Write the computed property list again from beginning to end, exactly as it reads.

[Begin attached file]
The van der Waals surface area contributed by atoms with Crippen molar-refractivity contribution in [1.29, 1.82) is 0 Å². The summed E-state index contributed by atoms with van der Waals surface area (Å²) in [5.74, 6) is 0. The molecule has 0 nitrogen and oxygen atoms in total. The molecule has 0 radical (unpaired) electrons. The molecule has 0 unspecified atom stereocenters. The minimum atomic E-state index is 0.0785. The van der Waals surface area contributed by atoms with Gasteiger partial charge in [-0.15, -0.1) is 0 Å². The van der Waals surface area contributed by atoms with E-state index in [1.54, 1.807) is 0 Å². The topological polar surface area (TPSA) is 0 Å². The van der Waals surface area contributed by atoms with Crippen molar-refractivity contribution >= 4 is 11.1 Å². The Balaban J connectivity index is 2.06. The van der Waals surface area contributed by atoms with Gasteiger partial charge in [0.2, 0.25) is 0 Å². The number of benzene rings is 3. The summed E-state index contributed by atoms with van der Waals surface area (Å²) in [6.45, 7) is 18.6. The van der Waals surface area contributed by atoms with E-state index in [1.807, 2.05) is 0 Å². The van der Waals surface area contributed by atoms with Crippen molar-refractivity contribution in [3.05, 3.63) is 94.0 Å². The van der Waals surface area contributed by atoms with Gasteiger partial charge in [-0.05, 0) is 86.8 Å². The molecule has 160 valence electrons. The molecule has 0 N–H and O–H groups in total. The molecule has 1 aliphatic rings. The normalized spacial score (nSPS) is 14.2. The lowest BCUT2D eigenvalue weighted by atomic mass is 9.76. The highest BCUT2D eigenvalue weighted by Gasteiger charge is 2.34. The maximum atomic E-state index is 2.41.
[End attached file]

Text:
The van der Waals surface area contributed by atoms with Crippen molar-refractivity contribution in [1.29, 1.82) is 0 Å². The summed E-state index contributed by atoms with van der Waals surface area (Å²) in [5.74, 6) is 0. The molecule has 0 nitrogen and oxygen atoms in total. The molecule has 0 radical (unpaired) electrons. The molecule has 0 unspecified atom stereocenters. The minimum atomic E-state index is 0.0785. The van der Waals surface area contributed by atoms with Gasteiger partial charge in [-0.15, -0.1) is 0 Å². The van der Waals surface area contributed by atoms with E-state index in [1.54, 1.807) is 0 Å². The topological polar surface area (TPSA) is 0 Å². The van der Waals surface area contributed by atoms with Crippen molar-refractivity contribution >= 4 is 11.1 Å². The Balaban J connectivity index is 2.06. The van der Waals surface area contributed by atoms with Gasteiger partial charge in [0.2, 0.25) is 0 Å². The number of benzene rings is 3. The summed E-state index contributed by atoms with van der Waals surface area (Å²) in [6.45, 7) is 18.6. The van der Waals surface area contributed by atoms with E-state index in [1.807, 2.05) is 0 Å². The van der Waals surface area contributed by atoms with Crippen molar-refractivity contribution in [3.05, 3.63) is 94.0 Å². The van der Waals surface area contributed by atoms with Gasteiger partial charge in [-0.05, 0) is 86.8 Å². The molecule has 160 valence electrons. The molecule has 0 N–H and O–H groups in total. The molecule has 1 aliphatic rings. The normalized spacial score (nSPS) is 14.2. The lowest BCUT2D eigenvalue weighted by atomic mass is 9.76. The highest BCUT2D eigenvalue weighted by Gasteiger charge is 2.34. The maximum atomic E-state index is 2.41.